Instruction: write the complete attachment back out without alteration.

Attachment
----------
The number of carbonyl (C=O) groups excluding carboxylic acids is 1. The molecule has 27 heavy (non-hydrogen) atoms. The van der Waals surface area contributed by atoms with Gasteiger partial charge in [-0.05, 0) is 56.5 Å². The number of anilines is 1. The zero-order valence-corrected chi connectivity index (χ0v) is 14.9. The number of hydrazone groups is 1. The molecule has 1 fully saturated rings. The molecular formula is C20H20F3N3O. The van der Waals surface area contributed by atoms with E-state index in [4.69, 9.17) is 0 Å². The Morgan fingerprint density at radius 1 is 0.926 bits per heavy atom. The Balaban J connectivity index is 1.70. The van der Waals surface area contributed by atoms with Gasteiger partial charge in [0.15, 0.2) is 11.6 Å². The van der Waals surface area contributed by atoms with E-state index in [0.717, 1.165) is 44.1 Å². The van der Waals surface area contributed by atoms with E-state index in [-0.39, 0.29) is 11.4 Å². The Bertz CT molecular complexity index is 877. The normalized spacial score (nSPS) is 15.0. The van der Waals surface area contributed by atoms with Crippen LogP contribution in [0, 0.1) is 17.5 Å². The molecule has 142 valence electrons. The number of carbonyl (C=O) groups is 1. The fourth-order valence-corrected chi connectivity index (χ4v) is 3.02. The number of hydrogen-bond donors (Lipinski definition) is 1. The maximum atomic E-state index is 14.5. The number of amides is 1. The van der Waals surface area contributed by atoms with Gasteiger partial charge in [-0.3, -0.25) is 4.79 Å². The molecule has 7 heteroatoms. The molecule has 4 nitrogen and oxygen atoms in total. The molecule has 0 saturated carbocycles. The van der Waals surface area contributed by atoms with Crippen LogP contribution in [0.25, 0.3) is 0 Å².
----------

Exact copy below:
The number of carbonyl (C=O) groups excluding carboxylic acids is 1. The molecule has 27 heavy (non-hydrogen) atoms. The van der Waals surface area contributed by atoms with Gasteiger partial charge in [-0.05, 0) is 56.5 Å². The number of anilines is 1. The zero-order valence-corrected chi connectivity index (χ0v) is 14.9. The number of hydrazone groups is 1. The molecule has 1 fully saturated rings. The molecular formula is C20H20F3N3O. The van der Waals surface area contributed by atoms with E-state index in [4.69, 9.17) is 0 Å². The Morgan fingerprint density at radius 1 is 0.926 bits per heavy atom. The Balaban J connectivity index is 1.70. The van der Waals surface area contributed by atoms with Gasteiger partial charge in [0.15, 0.2) is 11.6 Å². The van der Waals surface area contributed by atoms with E-state index in [0.717, 1.165) is 44.1 Å². The van der Waals surface area contributed by atoms with E-state index in [-0.39, 0.29) is 11.4 Å². The Bertz CT molecular complexity index is 877. The normalized spacial score (nSPS) is 15.0. The van der Waals surface area contributed by atoms with Crippen LogP contribution in [0, 0.1) is 17.5 Å². The molecule has 142 valence electrons. The number of carbonyl (C=O) groups is 1. The fourth-order valence-corrected chi connectivity index (χ4v) is 3.02. The number of hydrogen-bond donors (Lipinski definition) is 1. The maximum atomic E-state index is 14.5. The number of amides is 1. The van der Waals surface area contributed by atoms with Gasteiger partial charge in [-0.3, -0.25) is 4.79 Å². The molecule has 7 heteroatoms. The molecule has 4 nitrogen and oxygen atoms in total. The molecule has 0 saturated carbocycles. The van der Waals surface area contributed by atoms with Crippen LogP contribution in [0.25, 0.3) is 0 Å².